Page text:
Overcoming Fears

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I was born with entomophobia, the fear of bugs. Whenever I see a spider, I would bolt towards my mom, screaming for help. My parents constantly thought I was in serious trouble. One day they sat me down and said to me, "Look, you have to overcome this fear because whenever you scream, we think you're in trouble. If we get used to you screaming all the time, we'll just ignore you and when you do get kidnapped. We won't know because we will think that you just yelped because you saw a ladybug." Since I was still a kid, I didn't listen to what they said and continued to scream at the sight of any nauseating critter.


The days of elementary school had some of the best experiences of my life. School was not difficult and people actually enjoyed going to school. When I was in third grade, class would usually start with a forty-five minute free for all. During this time, the students were to start on the daily cyclic review, but instead people just stood around and socialized. The years of childhood were relishing.


As my teacher was settling my classmates down to start on cyclic review, I had just opened my binder when a massive spider crawled across my page. This was the very first time I had to go face-to-face with a live spider. I threw up my arms, wailed, and darted to a corner in the classroom, feeling I was no match for any spider. My classmates, filled with confusion, got up and surrounded my desk. Everyone started talking at once about the spider. Someone started yelling, “It’s making a web! It’s making a web!” I could not quite understand what was going on, for I had no view of my desk anymore. Out of nowhere the mob parted and a spider unaccountably soared through the air headed in my direction. Following my natural instinct, I ran out of the classroom. Some friends came to calm me down. While I was gone, Beau killed the spider and everyone was working on cyclic review again. Everyone was finally working on cyclic review now.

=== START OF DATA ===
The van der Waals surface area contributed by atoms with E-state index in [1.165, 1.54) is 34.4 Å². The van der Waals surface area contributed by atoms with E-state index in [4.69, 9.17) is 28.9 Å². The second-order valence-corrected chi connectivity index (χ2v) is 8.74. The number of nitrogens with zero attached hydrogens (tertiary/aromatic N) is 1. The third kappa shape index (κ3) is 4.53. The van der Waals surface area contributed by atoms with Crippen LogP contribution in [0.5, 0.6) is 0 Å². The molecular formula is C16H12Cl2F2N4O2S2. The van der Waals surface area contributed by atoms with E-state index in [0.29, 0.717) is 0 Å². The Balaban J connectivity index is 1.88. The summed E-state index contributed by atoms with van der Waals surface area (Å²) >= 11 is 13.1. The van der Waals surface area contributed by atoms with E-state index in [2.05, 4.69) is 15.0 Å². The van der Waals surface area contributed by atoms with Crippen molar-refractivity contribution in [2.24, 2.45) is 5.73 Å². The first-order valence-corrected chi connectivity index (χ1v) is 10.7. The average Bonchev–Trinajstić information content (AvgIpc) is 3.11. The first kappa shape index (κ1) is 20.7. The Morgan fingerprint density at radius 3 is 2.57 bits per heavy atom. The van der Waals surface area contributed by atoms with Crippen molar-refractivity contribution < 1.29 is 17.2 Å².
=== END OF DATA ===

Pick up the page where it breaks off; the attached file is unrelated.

I had just sat down in my seat when the web the spider had created caught my eye. With a painful expression, I looked at the web before me. I had asked Beau if he would get rid of the web for me, but he denied. I started twirling my pencil, pondering about what I should do. Not expecting anything to happen, I poked my pencil into the web and at that moment another spider squirmed out of the web. Because this spider had caught me off guard, I just stood up and let out a blood-curdling scream. The eight-legged creature had crawled up my pencil and onto my hand. I shook my hand and the spider flung to my friend Jacquelyn, who had just made fun of me for being scared. My brave friend, who thought that I’m a coward for being scared, panicked and sprinted away from the scene. Beau again came to the rescue and stomped on the spider. In the end Beau was nice enough to do me a favor and get rid of the web for me.


Last fall, Mr. Downing, my biology teacher, assigned us an insect collection that I was anxious about. After the project was due, I realized that the flying, crawling, squirming tiny living things were harmless, because I, the human, was capable in crushing them with my bare hands. If we could face the fears we have today, there is nothing in the world that can stand in our way to live our life. The reason why children have fears is because they are too young to realize that there was nothing to be afraid of in the beginning, but the reason why adults still have fears are because they still have not found the courage to face them.





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